Some Los Altos and Los Altos Hills residents flew to Washington, D.C., last week to watch a new president descend the steps of the U.S. Capitol, while others joined women’s marches in San Francisco and San Jose. Closer to home, two groups assembled to share local initiatives inspired by the inauguration.
In Los Altos Hills, Vara Ramakrishnan hosted a kid-oriented fundraiser for scores of local families who want to participate in this week’s history-making political events but aren’t marching in San Francisco or San Jose.
“My daughter and I thought maybe we should go march on Washington, but I would have to leave my son, who is 10 years old and also wanting to participate,” Ramakrishnan said. “We decided to host something here for families who wanted to look back and say, ‘What did we do?’”
They had already raised more than $10,000 by late last week as part of their “Families for Justice” fundraising event, which invited families to gather, design signs and “march” down their long backyard and raise funds for four local and national nonprofit organizations.
Los Altos resident Amy Pearl, board chairwoman of Emerge America, spoke at the event about her organization’s work to support women’s representation in all levels of U.S. government. The partisan nonprofit trains aspiring women leaders to run for elected office as part of the Democratic Party.
Event participants also donated to ThinkProgress, a nonprofit progressive news site; Running Start, which promotes young women in political leadership; and BrainVyne Foundation, which provides scholarships for local youth to attend BrainVyne science and technology camps.
Negative encounter drives hunger for action
Ramakrishnan said she and her daughter hadn’t been particularly politically involved prior to this election cycle, but their feelings changed after they were unwillingly pulled into the spotlight in November.
On a flight to Mexico immediately following the election, the pair were seated next to a man who started a political speech about what to expect in Trump’s America. The situation deteriorated into tears for Ramakrishnan and her daughter – press coverage at the time inaccurately described the racially tinged incident as a tirade targeted at an African-American woman, while the family is in fact Americans of Indian origin. The captain of the flight came on the intercom to give a speech to passengers about having the common decency to respect each other’s political differences, at a minimum for the duration of a flight.
The lingering sting of that experience, covered by news outlets around the country, has sparked a political vigor in the Ramakrishnan family.
“He tried to bully me,” Ramakrishnan said of the loud passenger, who she said belittled her while others watched in uncomfortable silence. “Afterwards, when I read about the incident in grocery stores and various other places, I would think, if I had been better prepared I would have said, ‘People, stop looking away – look at what is going on.’ Nobody wants to speak up, because they don’t want to be part of it.”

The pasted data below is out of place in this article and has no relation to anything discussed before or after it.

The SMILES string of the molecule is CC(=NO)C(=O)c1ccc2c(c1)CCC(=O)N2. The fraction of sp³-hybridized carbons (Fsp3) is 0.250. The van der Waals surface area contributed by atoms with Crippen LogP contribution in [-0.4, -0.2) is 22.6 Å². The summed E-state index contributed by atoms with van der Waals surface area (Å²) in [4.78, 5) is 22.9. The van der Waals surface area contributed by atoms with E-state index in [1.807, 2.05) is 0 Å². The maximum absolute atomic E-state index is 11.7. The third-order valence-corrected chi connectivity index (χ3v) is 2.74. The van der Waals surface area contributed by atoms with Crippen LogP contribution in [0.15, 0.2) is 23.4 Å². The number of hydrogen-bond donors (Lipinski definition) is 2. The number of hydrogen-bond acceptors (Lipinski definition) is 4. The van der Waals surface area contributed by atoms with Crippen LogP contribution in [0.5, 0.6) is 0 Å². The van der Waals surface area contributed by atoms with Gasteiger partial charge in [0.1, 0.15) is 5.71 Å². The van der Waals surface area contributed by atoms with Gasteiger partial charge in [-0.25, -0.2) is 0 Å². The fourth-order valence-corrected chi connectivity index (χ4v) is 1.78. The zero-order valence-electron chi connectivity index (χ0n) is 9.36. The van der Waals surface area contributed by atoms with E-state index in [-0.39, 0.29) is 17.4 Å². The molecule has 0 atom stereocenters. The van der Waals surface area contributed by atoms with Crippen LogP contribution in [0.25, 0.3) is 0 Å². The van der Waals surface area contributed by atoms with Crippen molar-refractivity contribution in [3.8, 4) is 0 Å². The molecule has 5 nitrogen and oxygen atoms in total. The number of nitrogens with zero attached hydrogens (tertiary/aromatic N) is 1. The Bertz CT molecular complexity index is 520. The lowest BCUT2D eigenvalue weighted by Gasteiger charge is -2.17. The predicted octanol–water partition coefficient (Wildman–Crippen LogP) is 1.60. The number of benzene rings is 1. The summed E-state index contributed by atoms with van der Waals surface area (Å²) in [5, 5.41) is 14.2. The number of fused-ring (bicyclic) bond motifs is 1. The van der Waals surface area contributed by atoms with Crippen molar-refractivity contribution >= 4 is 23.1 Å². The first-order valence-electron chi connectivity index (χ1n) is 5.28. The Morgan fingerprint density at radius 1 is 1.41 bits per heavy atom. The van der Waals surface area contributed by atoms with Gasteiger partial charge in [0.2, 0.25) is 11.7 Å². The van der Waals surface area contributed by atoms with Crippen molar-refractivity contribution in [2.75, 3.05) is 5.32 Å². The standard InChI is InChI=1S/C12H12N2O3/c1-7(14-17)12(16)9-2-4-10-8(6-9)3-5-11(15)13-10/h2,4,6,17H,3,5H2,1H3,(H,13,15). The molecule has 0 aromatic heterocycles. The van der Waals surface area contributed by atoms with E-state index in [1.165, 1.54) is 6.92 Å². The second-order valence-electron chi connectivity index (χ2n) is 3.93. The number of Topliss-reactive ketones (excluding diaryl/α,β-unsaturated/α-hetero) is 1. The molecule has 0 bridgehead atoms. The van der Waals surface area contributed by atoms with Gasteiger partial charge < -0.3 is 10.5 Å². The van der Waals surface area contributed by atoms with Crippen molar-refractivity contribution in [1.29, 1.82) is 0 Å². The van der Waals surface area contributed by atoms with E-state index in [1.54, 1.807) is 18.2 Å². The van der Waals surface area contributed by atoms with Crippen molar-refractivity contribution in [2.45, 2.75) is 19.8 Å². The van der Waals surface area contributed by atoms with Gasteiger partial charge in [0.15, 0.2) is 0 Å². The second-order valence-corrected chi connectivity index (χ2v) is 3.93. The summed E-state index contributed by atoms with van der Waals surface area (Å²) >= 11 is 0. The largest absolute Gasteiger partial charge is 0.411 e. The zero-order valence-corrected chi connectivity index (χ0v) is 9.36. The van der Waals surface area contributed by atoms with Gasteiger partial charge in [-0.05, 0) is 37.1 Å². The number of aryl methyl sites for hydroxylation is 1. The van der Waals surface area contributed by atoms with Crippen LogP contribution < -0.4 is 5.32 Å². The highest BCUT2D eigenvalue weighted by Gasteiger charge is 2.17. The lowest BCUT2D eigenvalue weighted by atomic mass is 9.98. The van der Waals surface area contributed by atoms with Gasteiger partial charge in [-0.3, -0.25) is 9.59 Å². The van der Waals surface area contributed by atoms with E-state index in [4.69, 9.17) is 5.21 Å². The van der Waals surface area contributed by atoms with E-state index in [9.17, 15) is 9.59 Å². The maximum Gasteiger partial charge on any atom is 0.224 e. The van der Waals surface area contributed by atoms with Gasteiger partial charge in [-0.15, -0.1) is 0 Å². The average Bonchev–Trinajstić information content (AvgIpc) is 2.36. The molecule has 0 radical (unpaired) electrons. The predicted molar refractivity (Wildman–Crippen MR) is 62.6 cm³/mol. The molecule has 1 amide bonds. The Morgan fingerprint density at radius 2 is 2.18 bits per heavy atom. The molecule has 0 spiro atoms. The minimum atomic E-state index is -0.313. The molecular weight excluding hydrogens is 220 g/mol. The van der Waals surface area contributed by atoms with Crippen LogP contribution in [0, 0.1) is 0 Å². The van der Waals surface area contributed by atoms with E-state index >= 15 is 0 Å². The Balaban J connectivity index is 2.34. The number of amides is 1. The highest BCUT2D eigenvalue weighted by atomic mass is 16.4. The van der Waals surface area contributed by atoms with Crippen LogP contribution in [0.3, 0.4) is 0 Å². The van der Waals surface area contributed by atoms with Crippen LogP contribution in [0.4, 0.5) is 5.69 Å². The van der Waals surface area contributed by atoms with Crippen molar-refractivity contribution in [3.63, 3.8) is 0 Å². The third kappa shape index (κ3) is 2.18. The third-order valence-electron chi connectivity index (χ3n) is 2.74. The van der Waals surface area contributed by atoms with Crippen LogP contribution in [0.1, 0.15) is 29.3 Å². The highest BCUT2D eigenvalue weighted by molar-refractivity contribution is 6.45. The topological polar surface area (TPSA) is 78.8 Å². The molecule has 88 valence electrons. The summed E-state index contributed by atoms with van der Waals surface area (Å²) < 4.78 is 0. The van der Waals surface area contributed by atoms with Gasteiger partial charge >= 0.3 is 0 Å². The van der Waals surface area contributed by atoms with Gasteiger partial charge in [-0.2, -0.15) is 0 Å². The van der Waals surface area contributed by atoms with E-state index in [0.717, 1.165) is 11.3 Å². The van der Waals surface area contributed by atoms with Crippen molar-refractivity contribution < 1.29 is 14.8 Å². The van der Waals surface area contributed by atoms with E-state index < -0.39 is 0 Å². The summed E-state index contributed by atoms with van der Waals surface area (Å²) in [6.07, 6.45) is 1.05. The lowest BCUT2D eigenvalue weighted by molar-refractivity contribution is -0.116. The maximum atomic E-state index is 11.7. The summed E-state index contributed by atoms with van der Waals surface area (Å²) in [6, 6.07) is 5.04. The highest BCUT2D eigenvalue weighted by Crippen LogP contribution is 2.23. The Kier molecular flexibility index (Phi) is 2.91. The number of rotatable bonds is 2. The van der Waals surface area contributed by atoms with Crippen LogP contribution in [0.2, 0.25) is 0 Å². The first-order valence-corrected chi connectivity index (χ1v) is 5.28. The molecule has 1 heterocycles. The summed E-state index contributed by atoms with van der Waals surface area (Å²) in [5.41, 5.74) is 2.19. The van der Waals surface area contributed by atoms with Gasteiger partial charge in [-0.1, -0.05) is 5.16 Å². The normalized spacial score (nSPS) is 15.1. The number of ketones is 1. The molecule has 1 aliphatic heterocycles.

U.S. Rep. Anna Eshoo, a Democrat who represents Los Altos, Los Altos Hills and Mountain View, met with Ramakrishnan and subsequently wrote a letter to the U.S. Secretary of Transportation about the need to ensure that airline passengers are not subjected to harassment and intimidation – a gesture the Los Altos Hills resident found supportive, if unlikely to change much anytime soon. The fundraising lunch she is hosting aims to offer a concrete opportunity for local residents to contribute to democracy-strengthening causes right now.
“There are supporters of every administration in our community, and we are not trying to be actively against Trump – we are just actively against hate, which is what we experienced on our flight,” Ramakrishnan said.
Local actors light a ‘safe space’
A similar motive gathered thespians at Foothill College in Los Altos Hill last week, when approximately 40 members of the theatre arts and music departments gathered after sunset Thursday evening outside Smithwick Theatre to kindle a “ghost light” at the same time as theater troupes around the country. Palo Alto Players and TheatreWorks also participated in the Ghostlight Project, which references the single, spare bulb left on in a darkened theater at the end of the day.
“The last person out of the theaters leaves the light on stage to make the theater a safe space for anyone who might enter,” said Foothill music teacher Milissa Carey. “It’s about the idea of creating a safe space. … It will be a way for anyone, without political affiliation, who is feeling that sense of trouble or wants to support others who are, to show up and share a common moment where we symbolically light our lights together.”
At Foothill College, participants lit their lights, read some passages from thinkers ranging from Martin Luther King Jr. to St. Francis of Assisi, and then brought out acoustic guitars to usher in the night with song.